It wasn’t until 2007 when I bought the late Paul Evans’ 4000 Bloomsbury book collection and started building the Literary Museum at Glenthorne that I discovered Melymbrosia. It was a first edition by Virginia Woolf but published by Cleiss Press in America in 1981 about the emotional and sexual awakening of a young Englishwoman travelling [...]

The Sundaytimes Sri Lanka

Virginia Woolf and the “Melymbrosia” manuscript


It wasn’t until 2007 when I bought the late Paul Evans’ 4000 Bloomsbury book collection and started building the Literary Museum at Glenthorne that I discovered Melymbrosia. It was a first edition by Virginia Woolf but published by Cleiss Press in America in 1981 about the emotional and sexual awakening of a young Englishwoman travelling abroad and bristling with social commentary and issues as varied as homosexuality, the suffrage movement and colonialism. She was warned by colleagues however that publishing an outspoken indictment of Britain could prove disastrous in her fledgling career as a novelist.

Young Virginia Woolf, painting by Thomas Espley. Courtesy Literary Museum Glenthorne

Moreover, the critical offensive from men would be especially harsh towards a woman author trying to break into a male dominated culture. Virginia Woolf thus revised the novel extensively, omitting much of the political candour until, in 1915, the quieter book was published under the title The Voyage Out – a rare look into the formative mind of the modernist master who revolutionised 20th century literature. Young Virginia Woolf was learning her craft and didn’t complete Melymbrosia until 1912 when she was thirty years old. It was written during a period in which she was especially psychologically vulnerable.

The resultant work contains the seeds of all that would blossom in her later work: the innovative writing style, the sexuality and preoccupation with death. Louise de Salvo, of Cleiss Press, worked for seven years reconstructing the text of Melymbrosia based on Woolf’s almost complete draft written mainly in 1910, with the missing pages taken from later versions after a painstaking analysis of Woolf’s typescripts and manuscripts in the New York Public Library’s Berg Collection. Virginia Woolf’s eventual novel The Voyage Out went through seven revisions before it was published in London by Duckworth, the imprint run by her half brother.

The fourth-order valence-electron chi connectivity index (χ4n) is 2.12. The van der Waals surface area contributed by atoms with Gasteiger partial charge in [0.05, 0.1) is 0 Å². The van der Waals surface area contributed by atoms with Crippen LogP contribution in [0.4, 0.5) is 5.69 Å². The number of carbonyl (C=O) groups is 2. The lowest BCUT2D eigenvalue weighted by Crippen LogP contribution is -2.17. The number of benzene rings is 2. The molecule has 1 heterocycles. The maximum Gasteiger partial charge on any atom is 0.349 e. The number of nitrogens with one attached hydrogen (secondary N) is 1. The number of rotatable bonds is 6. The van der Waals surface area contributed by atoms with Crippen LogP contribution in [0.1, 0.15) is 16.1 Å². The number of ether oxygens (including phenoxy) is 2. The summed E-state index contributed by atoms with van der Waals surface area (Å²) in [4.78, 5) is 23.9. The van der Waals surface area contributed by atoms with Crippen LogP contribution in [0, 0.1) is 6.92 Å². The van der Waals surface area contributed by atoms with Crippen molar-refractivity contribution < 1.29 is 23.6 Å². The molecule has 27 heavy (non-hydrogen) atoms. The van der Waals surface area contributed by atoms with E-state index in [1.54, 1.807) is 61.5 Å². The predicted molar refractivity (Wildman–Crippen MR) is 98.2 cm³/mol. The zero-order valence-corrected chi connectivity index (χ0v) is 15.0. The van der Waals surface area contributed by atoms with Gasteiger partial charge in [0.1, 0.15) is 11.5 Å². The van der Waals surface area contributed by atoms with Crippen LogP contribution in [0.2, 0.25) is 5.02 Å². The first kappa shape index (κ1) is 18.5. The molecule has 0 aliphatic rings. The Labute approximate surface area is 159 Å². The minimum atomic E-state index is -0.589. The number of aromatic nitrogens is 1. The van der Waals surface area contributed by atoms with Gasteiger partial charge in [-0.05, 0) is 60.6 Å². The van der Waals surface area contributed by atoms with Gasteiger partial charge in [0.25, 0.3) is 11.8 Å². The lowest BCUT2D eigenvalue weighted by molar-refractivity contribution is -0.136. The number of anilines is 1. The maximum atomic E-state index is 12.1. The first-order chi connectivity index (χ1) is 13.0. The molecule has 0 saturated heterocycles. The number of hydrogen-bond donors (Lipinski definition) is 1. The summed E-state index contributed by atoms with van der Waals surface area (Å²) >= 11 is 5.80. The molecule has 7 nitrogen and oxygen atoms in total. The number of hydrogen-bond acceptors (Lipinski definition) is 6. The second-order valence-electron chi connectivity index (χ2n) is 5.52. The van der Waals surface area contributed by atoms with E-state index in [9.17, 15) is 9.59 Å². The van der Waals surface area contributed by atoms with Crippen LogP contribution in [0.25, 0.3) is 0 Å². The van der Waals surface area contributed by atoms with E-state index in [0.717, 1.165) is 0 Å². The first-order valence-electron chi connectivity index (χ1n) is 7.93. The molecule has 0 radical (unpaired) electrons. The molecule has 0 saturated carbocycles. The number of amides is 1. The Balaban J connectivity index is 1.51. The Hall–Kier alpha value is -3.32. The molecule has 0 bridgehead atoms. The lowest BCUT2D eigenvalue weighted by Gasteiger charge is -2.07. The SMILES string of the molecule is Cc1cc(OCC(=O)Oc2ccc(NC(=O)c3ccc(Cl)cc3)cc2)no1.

Many literary critics have written about the influence of Joseph Conrad’s Heart of Darkness on The Voyage Out, but only Mark A. Wollaeger, associate professor of English at Vanderbilt University, has noted the relevance of Conrad to the Woolfs’ marriage. Leonard’s first novel, The Village in the Jungle, was also much indebted to Heart of Darkness. Wollaeger argues that both Conrad and Leonard Woolf had considerable influence on Virginia Woolf’s first novel. In her 1906 journal, seeking a simile for the “domesticities” of the “soft grass paths” of Norfolk, she writes: “It is so soft, so melancholy, so wild, yet so willing to be gentle … like some noble untamed woman conscious that she has no beauty to vaunt, that nobody very much wants her.” Wollaeger comments:

The image of the untamed woman goes to the heart of the emotional turbulence that was stirred up by Woolf’s decision in 1912 to marry Leonard … it is precisely the paired notions of domesticity and the taming of women that are at issue in [Virginia] Woolf’s response to The Village in the Jungle, a novel about the domestication of women in the wilds of Ceylon; the untamed woman also suggests the myth of the Amazon warrior, which undoubtedly lies behind Woolf’s decision to send her heroine Rachel Vinrace to South America where she travels up a great river; and finally, the image leads back to Conrad, whose “savage and superb” African women on the banks of the mighty river in Heart of Darkness informs Woolf’s representation of native women upriver in The Voyage Out.

Leonard and Virginia worked closely together in 1912 when they were finishing their first novels. Arguing that his book influenced hers, Wollaeger also cites Melymbrosia as the reconstructed version of The Voyage Out as it existed before the Woolfs’ engagement in May 1912, pointing out that many scenes, including the crucial scenes upriver in which Virginia describes her village in the jungle, were radically revised after her honeymoon. Melymbrosia’s editor, Louise de Salvo, relates the revision process to the engagement but, Wollaeger notes, she never once mentions The Village in the Jungle, and he makes this important statement: